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California's Electricity Crisis

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  • Paul L. Joskow

Abstract

This paper discusses the political, regulatory and economic factors that led to California's electricity crisis in 2000 and 2001. It begins with a discussion of the origins of California's electricity restructuring and competition programs. It then discusses the structure of the wholesale and retail markets and associated transition institutions created in 1996-98 and the performance of these institutions during their first two years of operation. The discussion of the electricity crisis is then conveniently broken down into three phases: (a) May 2000 through September 2000, (b) October 2000 through December 2000, January 2001 to the June 2001. Each phase is discussed in turn. The paper concludes with a discussion of lessons about electricity market liberalization gained from the recent experience in California.

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Bibliographic Info

Paper provided by National Bureau of Economic Research, Inc in its series NBER Working Papers with number 8442.

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Date of creation: Aug 2001
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Publication status: published as Paul L. Joskow, 2001. "California's Electricity Crisis," Oxford Review of Economic Policy, Oxford University Press, vol. 17(3), pages 365-388.
Handle: RePEc:nbr:nberwo:8442

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  1. Joskow, Paul L, 1996. "Introducing Competition into Regulated Network Industries: From Hierarchies to Markets in Electricity," Industrial and Corporate Change, Oxford University Press, vol. 5(2), pages 341-82.
  2. William W. Hogan, 1993. "Markets in Real Electric Networks Require Reactive Prices," The Energy Journal, International Association for Energy Economics, International Association for Energy Economics, vol. 0(Number 3), pages 171-200.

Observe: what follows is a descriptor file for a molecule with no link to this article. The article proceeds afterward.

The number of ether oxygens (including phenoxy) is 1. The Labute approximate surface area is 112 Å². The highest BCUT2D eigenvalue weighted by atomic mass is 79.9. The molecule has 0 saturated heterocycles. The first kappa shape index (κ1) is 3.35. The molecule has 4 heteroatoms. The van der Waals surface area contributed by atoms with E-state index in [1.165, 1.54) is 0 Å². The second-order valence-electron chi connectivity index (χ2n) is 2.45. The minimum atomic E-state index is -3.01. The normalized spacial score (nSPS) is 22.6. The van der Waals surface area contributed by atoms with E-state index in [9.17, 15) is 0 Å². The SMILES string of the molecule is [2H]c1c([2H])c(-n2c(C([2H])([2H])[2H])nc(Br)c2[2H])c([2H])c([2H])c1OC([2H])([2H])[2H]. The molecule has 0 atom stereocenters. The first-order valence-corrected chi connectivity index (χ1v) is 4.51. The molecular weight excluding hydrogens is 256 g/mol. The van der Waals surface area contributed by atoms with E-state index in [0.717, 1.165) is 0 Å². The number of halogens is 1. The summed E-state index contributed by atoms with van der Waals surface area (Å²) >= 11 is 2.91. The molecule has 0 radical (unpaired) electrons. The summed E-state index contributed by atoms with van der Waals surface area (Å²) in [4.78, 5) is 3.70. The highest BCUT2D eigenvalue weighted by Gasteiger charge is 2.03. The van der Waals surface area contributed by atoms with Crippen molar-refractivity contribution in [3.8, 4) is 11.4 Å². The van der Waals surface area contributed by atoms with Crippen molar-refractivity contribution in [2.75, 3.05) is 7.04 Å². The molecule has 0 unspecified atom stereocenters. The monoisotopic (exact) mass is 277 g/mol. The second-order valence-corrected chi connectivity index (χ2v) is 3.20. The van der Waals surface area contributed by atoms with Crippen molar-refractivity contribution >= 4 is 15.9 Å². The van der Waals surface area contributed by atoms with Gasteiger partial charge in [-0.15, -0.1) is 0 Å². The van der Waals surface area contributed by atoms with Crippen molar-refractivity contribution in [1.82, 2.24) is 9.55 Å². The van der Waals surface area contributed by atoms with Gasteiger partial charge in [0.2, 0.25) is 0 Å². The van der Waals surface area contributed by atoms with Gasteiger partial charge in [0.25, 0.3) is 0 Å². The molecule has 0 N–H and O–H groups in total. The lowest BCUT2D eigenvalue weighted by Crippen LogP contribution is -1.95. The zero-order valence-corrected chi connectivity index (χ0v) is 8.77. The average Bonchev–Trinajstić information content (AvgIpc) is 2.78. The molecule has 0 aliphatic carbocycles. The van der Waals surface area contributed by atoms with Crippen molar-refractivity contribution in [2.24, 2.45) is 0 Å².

3. Borenstein, Severin & Bushnell, James & Wolak, Frank, 1999. "Diagnosing Market Power in California's Deregulated Wholesale Electricity Market," Competition Policy Center, Working Paper Series, Competition Policy Center, Institute for Business and Economic Research, UC Berkeley qt3rx965d5, Competition Policy Center, Institute for Business and Economic Research, UC Berkeley.
  4. Paul L. Joskow, 1997. "Restructuring, Competition and Regulatory Reform in the U.S. Electricity Sector," Journal of Economic Perspectives, American Economic Association, American Economic Association, vol. 11(3), pages 119-138, Summer.
  5. Borenstein, Severin & Bushnell, James & Kahn, Edward & Stoft, Steven, 1995. "Market power in California electricity markets," Utilities Policy, Elsevier, Elsevier, vol. 5(3-4), pages 219-236.
  6. Newbery, David M & Pollitt, Michael G, 1997. "The Restructuring and Privatization of Britain's CEGB--Was It Worth It?," Journal of Industrial Economics, Wiley Blackwell, Wiley Blackwell, vol. 45(3), pages 269-303, September.
  7. Hogan, William W, 1992. "Contract Networks for Electric Power Transmission," Journal of Regulatory Economics, Springer, Springer, vol. 4(3), pages 211-42, September.
  8. Joskow, P.L., 1989. "Regulatory Failure, Regulatory Reform And Structural Change In The Electric Power Industry," Working papers, Massachusetts Institute of Technology (MIT), Department of Economics 516, Massachusetts Institute of Technology (MIT), Department of Economics.
  9. Catherine D. Wolfram, 1999. "Measuring Duopoly Power in the British Electricity Spot Market," American Economic Review, American Economic Association, American Economic Association, vol. 89(4), pages 805-826, September.
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